Phase 1 Study of Chemokine and Cytokine Gene Modified Allogeneic Neuroblastoma Cells for Treatment of Relapsed/Refractory Neuroblastoma Using a Retroviral Vector (CYCHEALL)
The investigators have grown neuroblastoma cells in the laboratory and put into them two
specially produced mouse viruses (retroviruses) that carry the lymphotactin and the IL-2
gene. These lymphotactin and IL-2 genes are meant to help the immune system fight the
cancer. The modified cancer cells will be injected under the patient's skin. There will be
four shots. The second and subsequent shots will have ten times as many cells producing
lymphotactin as the first. The patient will normally have these shots as an outpatient.
Depending on response (if the patient's cancer has stayed the same or gotten smaller), the
patient may be able to have four more of these shots.
Tests during and after treatment:
If the patient's blood has not been tested for HIV, the virus that causes AIDS, then the
investigators will need to do this test. If this virus is present, this research treatment
cannot be used.
Before the second shot, and then again about 2 weeks later, the investigators will remove
some of the modified cells from the patient's body and study them. This will be done by a
skin biopsy at the place where the cells were injected. These tests are to see whether the
changes made in the laboratory are killing cancer cells.
To study how the immunity is working in the patient's body blood samples will be taken two
to four days after each injection. This may be repeated 5-7 days after each injection if the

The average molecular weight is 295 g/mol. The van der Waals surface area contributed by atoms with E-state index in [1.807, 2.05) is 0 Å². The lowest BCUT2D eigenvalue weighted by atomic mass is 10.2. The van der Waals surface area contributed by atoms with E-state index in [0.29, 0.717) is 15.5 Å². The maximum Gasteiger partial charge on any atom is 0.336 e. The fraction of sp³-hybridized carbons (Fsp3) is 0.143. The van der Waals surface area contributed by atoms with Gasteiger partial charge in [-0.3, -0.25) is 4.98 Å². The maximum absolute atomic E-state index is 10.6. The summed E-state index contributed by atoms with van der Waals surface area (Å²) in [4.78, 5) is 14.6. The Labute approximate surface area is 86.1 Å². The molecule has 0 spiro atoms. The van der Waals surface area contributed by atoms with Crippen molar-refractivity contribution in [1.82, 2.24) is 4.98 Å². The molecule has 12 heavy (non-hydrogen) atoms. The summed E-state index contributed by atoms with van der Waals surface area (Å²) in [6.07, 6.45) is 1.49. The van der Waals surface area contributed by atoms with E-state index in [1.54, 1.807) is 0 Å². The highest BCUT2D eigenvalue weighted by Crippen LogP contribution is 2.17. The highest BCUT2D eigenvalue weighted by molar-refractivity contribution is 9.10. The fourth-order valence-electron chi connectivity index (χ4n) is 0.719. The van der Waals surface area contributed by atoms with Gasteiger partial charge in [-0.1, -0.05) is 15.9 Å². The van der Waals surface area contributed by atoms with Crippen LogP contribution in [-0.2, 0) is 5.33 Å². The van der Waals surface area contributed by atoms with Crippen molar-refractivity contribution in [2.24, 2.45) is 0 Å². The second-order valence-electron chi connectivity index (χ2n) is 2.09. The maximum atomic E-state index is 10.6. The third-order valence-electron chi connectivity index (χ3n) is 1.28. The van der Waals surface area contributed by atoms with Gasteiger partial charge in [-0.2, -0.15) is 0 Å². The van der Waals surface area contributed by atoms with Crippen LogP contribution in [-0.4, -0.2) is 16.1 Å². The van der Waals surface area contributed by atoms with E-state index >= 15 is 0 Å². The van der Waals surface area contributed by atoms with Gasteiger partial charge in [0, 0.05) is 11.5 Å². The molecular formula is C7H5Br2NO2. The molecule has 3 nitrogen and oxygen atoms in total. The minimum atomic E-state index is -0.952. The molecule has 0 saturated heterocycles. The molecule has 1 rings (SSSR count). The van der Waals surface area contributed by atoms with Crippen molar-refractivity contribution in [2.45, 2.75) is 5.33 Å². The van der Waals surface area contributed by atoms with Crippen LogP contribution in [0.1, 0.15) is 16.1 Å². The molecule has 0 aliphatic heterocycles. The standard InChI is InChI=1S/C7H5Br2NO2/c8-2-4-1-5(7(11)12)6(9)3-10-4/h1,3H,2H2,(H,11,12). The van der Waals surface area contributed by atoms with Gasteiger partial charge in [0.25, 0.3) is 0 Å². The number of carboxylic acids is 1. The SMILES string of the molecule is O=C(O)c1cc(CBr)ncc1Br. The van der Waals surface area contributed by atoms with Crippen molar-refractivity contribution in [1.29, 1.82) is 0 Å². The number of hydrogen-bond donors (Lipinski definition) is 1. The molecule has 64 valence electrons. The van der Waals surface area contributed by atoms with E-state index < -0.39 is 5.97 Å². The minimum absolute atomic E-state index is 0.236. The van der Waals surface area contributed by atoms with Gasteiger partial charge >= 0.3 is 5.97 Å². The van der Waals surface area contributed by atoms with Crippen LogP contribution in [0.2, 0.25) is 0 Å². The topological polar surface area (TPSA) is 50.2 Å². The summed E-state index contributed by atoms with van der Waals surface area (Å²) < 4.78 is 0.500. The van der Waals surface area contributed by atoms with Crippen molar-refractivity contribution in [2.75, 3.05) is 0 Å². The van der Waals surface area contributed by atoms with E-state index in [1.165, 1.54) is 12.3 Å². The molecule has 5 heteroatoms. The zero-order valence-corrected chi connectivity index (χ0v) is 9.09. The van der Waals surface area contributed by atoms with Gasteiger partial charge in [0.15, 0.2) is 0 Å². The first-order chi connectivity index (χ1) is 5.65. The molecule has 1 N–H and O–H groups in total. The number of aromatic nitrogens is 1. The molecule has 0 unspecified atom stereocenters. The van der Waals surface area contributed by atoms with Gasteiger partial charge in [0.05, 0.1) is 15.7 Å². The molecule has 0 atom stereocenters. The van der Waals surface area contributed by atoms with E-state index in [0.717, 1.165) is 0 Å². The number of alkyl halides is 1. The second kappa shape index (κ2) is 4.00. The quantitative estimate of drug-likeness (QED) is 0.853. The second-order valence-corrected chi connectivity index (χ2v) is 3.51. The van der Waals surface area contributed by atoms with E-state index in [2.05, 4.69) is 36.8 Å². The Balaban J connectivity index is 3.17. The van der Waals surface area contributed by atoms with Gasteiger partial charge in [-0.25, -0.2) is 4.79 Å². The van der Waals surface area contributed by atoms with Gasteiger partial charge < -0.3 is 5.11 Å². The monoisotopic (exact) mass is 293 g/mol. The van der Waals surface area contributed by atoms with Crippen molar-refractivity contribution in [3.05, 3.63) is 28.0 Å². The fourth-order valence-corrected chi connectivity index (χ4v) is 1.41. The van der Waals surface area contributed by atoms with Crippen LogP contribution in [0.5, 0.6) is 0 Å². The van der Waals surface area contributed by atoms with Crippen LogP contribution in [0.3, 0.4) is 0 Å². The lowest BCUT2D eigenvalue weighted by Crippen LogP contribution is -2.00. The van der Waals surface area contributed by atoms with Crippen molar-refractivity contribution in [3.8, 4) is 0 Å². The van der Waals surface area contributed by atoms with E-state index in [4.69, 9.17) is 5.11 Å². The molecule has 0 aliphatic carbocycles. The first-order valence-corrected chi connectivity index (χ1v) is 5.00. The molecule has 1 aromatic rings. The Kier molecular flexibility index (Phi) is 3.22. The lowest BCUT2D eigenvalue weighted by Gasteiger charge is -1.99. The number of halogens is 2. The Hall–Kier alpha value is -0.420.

patient's doctor thinks that it is necessary. After the patient stops receiving the
injections, the blood draws will need to be repeated once a month for a year, and then once
a year for fifteen years.
The patient will need to come to the clinic on the days the investigators take blood and
will need to be seen at Texas Children's Cancer Center at weekly intervals for 6 weeks, then
every other week for 6 weeks, and then monthly for a year. Then the patient will be seen in
clinic or contacted by study personnel once a year for 15 years. Additional visits may be
To see if this research treatment is working, CAT scans, MRIs, or bone scans (these are
different types of x-rays)will be done. Investigators will also take a bone marrow biopsy
(bone marrow will be removed by use of a needle so that it can be looked at under the
microscope). These tests will be done prior to treatment and repeated eight weeks later. In
addition, if the patient receives the second set of four injections, these tests will be
repeated at six months. If the neuroblastoma is not responding (if it has gotten larger),
the investigators will offer the patient treatment with chemotherapy and/or radiation
Endpoint Classification: Safety/Efficacy Study, Intervention Model: Single Group Assignment, Masking: Open Label, Primary Purpose: Treatment
To assess the safety of up to four subcutaneous (SC) injections of allogeneic neuroblastoma cells which have been genetically modified by measuring adverse events.
The patients will be given four injections as per the protocol schedule with the evaluation at Week 8 (month 2). This will constitute a course and the evaluation of the dose limiting toxicity will be done during this course. Any patient having grade 4 toxicity or having progressive disease during the course will be considered a failure.
Malcom Brenner, MD, PhD
Texas Children's Hospital
United States: Food and Drug Administration
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